Honor and respect
By Master Sgt. Russell Howard, 17th Security Forces Squadron first sergeant
/ Published March 09, 2009
GOODFELLOW AIR FORCE BASE, Texas --
How many of you run for your cars or run for the building at about 4:58 p.m., right around the time Retreat begins to play? How many times have you tried to excuse your way out of retreat ceremonies? To be honest, we have all probably done it at one time or another, but let's take a moment to think about what the ceremony actually represents.
We are paying respect to our nation's flag, which has flown over our country for more than 200 years. This is the flag that was flown on D-Day, the flag that was raised on Iwo Jima, the flag that was flown in Baghdad after the fall of Saddam Hussein and the flag that continues to fly all over the world even to this day.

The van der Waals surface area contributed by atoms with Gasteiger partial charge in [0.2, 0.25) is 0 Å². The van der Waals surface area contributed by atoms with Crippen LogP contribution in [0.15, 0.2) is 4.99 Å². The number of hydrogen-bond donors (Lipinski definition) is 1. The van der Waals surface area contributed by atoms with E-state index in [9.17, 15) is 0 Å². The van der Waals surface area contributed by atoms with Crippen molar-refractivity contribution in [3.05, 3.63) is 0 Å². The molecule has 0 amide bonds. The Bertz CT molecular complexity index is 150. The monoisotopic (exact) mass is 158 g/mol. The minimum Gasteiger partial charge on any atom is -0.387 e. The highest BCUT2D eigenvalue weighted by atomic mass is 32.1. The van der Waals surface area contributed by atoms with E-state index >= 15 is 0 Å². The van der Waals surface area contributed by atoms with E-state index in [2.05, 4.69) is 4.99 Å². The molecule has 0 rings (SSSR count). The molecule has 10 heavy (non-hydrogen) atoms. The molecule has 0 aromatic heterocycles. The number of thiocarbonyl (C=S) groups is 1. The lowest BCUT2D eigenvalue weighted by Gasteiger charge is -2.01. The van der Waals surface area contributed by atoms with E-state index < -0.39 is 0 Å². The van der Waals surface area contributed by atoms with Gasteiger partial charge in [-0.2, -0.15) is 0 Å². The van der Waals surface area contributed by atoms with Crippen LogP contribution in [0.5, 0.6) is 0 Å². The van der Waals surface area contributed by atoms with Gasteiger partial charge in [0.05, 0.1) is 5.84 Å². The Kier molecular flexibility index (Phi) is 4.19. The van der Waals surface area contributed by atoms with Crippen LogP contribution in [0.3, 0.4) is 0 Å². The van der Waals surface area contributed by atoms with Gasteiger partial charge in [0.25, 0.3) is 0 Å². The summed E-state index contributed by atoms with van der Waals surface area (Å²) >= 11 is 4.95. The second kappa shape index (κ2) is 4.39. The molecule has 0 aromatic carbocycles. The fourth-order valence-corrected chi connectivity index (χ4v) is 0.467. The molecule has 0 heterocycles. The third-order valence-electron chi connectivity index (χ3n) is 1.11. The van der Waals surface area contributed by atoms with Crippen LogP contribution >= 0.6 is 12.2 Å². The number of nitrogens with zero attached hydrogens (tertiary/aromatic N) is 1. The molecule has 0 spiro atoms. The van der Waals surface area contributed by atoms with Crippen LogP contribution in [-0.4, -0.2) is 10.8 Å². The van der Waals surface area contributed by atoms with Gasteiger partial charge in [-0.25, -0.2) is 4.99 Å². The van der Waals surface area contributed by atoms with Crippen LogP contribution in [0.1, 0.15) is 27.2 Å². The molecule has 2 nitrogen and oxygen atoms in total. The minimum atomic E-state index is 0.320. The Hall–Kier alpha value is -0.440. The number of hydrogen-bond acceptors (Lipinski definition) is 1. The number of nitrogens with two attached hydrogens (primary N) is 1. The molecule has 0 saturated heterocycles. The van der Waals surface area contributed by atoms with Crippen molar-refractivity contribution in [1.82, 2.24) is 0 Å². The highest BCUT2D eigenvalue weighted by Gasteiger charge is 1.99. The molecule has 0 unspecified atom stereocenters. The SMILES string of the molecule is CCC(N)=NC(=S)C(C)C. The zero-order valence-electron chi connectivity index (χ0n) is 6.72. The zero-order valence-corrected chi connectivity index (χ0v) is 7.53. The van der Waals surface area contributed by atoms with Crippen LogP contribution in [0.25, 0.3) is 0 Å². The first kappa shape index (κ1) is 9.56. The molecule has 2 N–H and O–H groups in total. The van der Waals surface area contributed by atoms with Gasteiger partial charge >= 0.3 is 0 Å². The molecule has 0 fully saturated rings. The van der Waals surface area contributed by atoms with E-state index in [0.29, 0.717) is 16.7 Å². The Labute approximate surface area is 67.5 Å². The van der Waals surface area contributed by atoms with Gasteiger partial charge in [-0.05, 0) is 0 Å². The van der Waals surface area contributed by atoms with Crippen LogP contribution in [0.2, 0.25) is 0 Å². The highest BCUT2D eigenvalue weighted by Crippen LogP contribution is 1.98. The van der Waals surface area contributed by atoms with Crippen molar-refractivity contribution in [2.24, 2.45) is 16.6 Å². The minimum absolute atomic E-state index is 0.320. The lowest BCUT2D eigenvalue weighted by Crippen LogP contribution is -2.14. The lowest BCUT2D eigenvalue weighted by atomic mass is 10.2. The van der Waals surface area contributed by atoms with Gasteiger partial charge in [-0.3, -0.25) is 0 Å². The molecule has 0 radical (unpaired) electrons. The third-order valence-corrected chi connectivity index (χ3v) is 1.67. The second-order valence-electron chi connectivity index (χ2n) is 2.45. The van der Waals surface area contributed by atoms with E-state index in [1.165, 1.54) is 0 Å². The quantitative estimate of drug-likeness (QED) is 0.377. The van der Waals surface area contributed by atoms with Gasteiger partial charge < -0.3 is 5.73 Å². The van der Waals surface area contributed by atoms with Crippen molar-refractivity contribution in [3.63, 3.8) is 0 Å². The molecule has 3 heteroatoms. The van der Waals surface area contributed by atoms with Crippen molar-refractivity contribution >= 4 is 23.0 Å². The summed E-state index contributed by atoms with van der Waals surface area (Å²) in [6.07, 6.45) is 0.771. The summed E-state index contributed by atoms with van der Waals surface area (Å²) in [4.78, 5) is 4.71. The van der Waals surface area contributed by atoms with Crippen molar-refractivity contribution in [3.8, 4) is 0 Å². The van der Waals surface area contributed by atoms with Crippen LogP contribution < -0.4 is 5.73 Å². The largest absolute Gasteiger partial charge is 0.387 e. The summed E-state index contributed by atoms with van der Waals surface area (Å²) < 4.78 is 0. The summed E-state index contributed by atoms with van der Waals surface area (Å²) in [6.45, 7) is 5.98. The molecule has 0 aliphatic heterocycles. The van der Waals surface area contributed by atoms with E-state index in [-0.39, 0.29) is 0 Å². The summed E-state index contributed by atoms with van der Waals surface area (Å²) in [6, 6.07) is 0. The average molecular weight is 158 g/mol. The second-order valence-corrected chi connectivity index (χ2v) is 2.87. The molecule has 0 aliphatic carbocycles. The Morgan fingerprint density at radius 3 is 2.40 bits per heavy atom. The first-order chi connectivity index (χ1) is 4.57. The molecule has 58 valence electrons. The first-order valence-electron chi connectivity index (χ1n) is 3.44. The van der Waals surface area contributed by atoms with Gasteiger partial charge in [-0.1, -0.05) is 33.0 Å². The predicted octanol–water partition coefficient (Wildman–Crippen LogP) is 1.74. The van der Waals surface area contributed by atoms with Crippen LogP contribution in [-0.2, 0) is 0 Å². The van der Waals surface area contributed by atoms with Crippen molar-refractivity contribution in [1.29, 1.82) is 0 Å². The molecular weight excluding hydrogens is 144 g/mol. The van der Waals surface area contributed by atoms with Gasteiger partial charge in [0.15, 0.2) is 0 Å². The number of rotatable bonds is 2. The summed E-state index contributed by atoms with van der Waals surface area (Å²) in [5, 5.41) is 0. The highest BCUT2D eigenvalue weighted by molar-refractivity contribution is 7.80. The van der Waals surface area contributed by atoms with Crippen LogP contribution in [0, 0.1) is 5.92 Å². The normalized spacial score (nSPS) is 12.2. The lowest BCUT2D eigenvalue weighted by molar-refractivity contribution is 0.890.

Think about what that flag represents; think about those who have given their lives in the defense of that flag. Every time I stand for retreat, every time the colors are presented at the many ceremonies I attend, I still, to this day, get goose bumps thinking about those who went before me and paved the way for me to serve my country.
Every day, when I come to work at the 17th Security Forces Squadron, I pass by a memorial to Airman 1st Class Elizabeth Jacobson, a Goodfellow warrior who gave her life in defense of this great country. It humbles me each and every day. Airman Jacobson fought and died for her country; I can at least take three to five minutes out of my day to pay respect to that flag under which she served.
I encourage each and every one of you to think about those who have gone before us and paved the way for us every time you hear retreat. We owe them that honor and respect. They, and our nation, have earned it.